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7 Things You Need to Know About California SB1343

According to SB-1343, by January 1, 2020, 92% of the state’s workforce [roughly 15.5 million workers] will need to have received at least one hour of sexual harassment training for non-management employees; and two hours of training for supervisors. Following the 2020 deadline, these educational thresholds will need to be met again every two years. Here are 7 things HR and compliance professionals need to know about this mandate.

What does SB-1343 change?

California law has required employers having 50 or more employees to provide at least 2 hours of sexual harassment training to supervisors every two years since 2005.  SB-1343 instead changes this by requiring employers that employ five or more employees [including temporary or seasonal employees] to provide at least one hour of sexual harassment training to all non-management employees and 2 hours of sexual harassment training to all supervisory employees by January 1, 2020, and once every two years thereafter.

What do you need to do?

Due to the expansive nature of this mandate, your business will likely need to take several measures to satisfy the many requirements.

Prior to the 2020 deadline, your organization will need to schedule and deliver training to your workforce. Worklogic HR offers Sexual Harassment Prevention Training for free to all its clients. Speak with your HRBP to schedule your training. 

What does SB-1343 require workplace training cover?

If you are seeking to create your own training or purchase existing training content, the mandate requires instructional material to teach learners about the federal and statewide ban on sexual harassment, information & practical guidance on sexual harassment prevention, abusive conduct prevention, corrective actions against those who commit harassment, and remedies available to people who experience harassment.

Your training must also teach these additional concepts with practical examples: harassment based on sexual orientation, gender expression & gender identity, discrimination, retaliation, and abusive conduct.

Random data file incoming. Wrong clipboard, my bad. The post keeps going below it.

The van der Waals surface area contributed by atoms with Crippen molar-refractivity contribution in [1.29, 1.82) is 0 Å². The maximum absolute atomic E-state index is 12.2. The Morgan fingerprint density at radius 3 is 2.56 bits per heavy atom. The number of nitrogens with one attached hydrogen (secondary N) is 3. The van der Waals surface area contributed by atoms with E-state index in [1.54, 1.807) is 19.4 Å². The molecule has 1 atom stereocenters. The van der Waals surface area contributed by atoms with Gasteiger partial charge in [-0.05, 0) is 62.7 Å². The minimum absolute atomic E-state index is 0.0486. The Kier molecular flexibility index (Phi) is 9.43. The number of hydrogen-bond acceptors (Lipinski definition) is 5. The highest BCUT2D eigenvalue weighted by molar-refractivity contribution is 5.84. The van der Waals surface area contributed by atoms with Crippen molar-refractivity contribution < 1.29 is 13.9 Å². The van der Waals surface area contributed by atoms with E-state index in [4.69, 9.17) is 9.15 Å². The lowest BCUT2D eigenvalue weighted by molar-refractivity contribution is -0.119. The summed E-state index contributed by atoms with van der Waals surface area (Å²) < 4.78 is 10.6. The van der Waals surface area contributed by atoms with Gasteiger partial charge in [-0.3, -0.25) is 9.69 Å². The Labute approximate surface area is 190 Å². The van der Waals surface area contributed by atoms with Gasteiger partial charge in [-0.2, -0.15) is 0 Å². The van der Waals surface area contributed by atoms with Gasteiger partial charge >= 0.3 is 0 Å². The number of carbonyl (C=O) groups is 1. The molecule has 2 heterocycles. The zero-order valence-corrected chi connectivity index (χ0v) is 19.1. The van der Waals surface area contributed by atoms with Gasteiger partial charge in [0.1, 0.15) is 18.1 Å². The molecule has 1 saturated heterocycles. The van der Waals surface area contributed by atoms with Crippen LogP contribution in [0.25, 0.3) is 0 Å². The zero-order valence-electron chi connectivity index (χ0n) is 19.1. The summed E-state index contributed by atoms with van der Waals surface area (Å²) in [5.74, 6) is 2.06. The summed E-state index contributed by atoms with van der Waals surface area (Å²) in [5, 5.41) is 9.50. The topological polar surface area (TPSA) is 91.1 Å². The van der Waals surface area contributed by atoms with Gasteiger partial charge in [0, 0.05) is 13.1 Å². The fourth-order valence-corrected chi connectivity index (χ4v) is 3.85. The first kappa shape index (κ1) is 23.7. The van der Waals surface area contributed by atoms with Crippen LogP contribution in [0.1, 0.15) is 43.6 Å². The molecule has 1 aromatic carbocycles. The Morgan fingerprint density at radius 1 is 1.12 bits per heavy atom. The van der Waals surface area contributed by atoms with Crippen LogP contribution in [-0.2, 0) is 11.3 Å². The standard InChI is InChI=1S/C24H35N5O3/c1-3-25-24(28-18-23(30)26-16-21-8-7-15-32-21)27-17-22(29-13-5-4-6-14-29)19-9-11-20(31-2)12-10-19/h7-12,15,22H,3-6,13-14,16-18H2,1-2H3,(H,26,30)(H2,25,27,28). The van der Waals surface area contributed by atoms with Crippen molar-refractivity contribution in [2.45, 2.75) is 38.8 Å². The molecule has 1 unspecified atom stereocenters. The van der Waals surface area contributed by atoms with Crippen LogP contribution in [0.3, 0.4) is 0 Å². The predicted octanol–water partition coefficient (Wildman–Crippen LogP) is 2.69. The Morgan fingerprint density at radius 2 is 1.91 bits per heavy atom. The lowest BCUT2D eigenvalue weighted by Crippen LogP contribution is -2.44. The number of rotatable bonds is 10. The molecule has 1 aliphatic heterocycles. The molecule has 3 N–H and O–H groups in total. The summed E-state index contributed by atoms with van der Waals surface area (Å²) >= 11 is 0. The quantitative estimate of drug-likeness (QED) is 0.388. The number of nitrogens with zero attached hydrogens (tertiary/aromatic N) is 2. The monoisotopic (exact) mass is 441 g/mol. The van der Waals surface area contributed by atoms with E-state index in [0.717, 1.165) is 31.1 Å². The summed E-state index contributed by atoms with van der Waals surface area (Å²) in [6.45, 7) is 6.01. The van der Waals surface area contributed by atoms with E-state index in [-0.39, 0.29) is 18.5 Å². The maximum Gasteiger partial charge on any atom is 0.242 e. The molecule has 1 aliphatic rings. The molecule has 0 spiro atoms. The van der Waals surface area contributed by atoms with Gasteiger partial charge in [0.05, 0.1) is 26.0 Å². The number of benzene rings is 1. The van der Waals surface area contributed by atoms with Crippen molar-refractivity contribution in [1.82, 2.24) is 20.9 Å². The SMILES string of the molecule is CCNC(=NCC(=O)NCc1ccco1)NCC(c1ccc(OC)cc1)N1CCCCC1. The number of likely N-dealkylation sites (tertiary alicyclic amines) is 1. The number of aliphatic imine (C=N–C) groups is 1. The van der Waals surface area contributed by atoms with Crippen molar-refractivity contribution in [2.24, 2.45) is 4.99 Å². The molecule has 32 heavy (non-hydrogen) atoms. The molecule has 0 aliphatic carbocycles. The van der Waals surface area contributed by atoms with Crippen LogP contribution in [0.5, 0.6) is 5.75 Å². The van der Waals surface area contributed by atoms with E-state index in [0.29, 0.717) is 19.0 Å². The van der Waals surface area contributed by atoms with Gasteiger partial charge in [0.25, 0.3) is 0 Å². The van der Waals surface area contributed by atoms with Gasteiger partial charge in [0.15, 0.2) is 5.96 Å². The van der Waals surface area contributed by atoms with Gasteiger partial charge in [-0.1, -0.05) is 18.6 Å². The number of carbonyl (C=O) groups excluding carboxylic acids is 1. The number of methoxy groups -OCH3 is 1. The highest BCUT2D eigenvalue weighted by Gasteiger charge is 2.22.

Does SB-1343 require online training or live training?

Both, online and live training are acceptable for employee education if those providing the training sessions have “knowledge and expertise” in harassment prevention, discrimination, retaliation, and harassment. Among other requirements specified in state regulation, trainers also need to have expertise on harassment that occurs on the basis of sexual orientation, gender expression, and gender identity.

*Training does not need to be completed in a single session. So long as the multiple training sessions add up to the required one hour for non-management staff and two hours for supervisors.

How soon after starting are you required to train new staff?

As stated above, both non-management staff and supervisors are required to receive training by the first mandated deadline of January 1, 2020. Following the initial training deadline, both employee groups will need to be trained within six months of their start dates, or date of promotion to supervisor.

Does SB-1343 apply only to full-time employees, or do part-time and temporary workers require training as well?

Part-time, seasonal and/or temporary staff must receive non-management training within the first 30 days or before completing 100 working hours [which ever comes first].  If temporary employees are employed by a temp services agency, that agency is required to provide the training. Also, the legislation explicitly mentions that migrant and seasonal agricultural workers must be trained in the prevention of sexual harassment in the workplace.

Are there any other requirement employers should know about?

The law’s five-employee threshold is not limited to just full-time employees, as it includes employers who “regularly” receive services in accordance with a contract, or those acting directly or indirectly as an “agent” of the employer.

Thus far, SB-1343 represents a significantly more elaborate approach to preventing sexual harassment in the workplace than AB-1825. Although, training alone isn’t an end all, when combined with accountability, effective policies and procedures, organizations all over the state may make a dent in the widespread presence of these harmful events.

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Disclaimer: The information and resources provided herein are not a substitute for experienced legal counsel and does not constitute legal advice or attempt to address the numerous factual issues that inevitably arise in any employment-related dispute. Although this information attempts to cover some major recent developments, it is not all-inclusive, and any recommendations are based upon HR best practices and procedures. We recommend you consult an attorney for legal guidance.

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